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USDA Buys $20 Million Worth Of Cheese To Address America’s Stockpile

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Struggling dairy farmers are set to get a federal boost, as the US Department of Agriculture announced its intention to buy $20 million worth of cheese that will be donated to food banks, NPR reports.

The USDA says the step is to help “reduce a cheese surplus that is at a 30-year high.” Though a largely symbolic gesture, farmers and food banks alike met the news with enthusiasm.

Cheese is a popular food item among food bank consumers and is often hard to come by. The government donation is expected to have a significant effect on their operations.

Dairy farmers, for their part, hope that the purchase will help relieve them of what is reportedly a mountain of cheese — something that has been driving down their asking prices for milk.

The oversupply of dairy products is a global phenomenon. Dairy farmers had responded to global highs two years ago by expanding production, then were suddenly met by a sharp drop in exports to China and Russia. The oversupply met with little demand produced the so-called mountain of cheese.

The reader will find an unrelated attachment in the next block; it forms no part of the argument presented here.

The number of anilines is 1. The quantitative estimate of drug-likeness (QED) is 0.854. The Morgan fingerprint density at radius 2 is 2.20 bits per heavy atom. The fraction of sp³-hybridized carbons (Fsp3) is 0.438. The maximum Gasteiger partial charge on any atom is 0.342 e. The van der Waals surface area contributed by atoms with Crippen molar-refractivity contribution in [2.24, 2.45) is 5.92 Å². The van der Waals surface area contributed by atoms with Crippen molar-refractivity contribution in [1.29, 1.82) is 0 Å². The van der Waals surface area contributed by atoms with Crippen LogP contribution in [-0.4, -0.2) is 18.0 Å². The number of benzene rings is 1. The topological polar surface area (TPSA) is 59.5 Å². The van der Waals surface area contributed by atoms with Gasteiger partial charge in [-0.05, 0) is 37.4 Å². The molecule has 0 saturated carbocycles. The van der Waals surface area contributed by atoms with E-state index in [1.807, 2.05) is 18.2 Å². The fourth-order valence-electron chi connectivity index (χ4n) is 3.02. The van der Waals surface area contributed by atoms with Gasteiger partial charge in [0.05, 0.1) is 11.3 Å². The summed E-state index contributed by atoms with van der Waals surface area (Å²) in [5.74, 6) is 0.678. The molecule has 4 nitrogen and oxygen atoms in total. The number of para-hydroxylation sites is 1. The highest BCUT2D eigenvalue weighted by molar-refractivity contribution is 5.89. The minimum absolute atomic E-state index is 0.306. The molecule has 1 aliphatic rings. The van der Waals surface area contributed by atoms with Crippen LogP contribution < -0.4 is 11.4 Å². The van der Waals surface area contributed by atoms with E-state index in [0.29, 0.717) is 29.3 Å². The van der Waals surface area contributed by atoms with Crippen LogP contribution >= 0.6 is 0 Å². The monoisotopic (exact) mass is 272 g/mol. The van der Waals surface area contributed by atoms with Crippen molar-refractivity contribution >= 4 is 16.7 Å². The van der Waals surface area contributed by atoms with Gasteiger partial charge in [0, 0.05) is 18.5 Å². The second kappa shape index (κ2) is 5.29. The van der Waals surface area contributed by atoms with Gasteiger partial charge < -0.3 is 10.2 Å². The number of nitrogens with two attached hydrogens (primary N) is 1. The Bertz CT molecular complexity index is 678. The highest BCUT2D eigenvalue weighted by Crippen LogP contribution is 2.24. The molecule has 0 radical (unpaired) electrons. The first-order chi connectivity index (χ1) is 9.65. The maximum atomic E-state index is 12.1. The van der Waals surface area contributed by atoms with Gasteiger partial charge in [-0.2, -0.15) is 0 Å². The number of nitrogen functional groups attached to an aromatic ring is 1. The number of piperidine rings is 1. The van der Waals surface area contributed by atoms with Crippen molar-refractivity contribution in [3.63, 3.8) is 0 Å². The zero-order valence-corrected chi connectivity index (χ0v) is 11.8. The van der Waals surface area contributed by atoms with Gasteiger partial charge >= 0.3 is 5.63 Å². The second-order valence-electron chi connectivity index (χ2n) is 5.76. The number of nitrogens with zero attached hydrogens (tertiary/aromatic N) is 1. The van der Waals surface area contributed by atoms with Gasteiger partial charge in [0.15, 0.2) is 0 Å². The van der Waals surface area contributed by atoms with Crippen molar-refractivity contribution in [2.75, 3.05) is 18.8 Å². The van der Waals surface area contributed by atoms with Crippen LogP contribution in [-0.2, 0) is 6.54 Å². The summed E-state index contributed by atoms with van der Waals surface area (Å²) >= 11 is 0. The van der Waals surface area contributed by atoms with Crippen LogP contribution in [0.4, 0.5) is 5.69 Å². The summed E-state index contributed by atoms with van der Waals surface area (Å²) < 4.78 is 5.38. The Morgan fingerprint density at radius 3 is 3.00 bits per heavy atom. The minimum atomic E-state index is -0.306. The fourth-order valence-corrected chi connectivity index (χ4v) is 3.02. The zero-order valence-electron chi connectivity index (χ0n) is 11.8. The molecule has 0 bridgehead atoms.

Last year, 12.1 billion pounds of cheese were consumed and exported, but that did not seem to make a large enough dent in the stockpile.

Analysts are skeptical that the government’s purchase will have any impact on milk prices, however. There is so much cheese in circulation that $20 million will buy less than 1% of the 1.3 billion pounds of cheese currently in storage.

Mark Stephenson, director of dairy policy analysis at the University of Wisconsin, Madison, told NPR that, “I don’t expect it to have much actual impact on prices. The Chicago Mercantile Exchange spot prices for cheddar cheese were down following the announcement.”

Cheddar and mozzarella cheese are the most-consumed kinds of cheese in the United States, and account for the bulk of the cheese stockpile.

In the meantime, Stephenson says milk prices seem to be recovering without any help. Farmers worldwide have cut back on production, allowing prices to return to normal.

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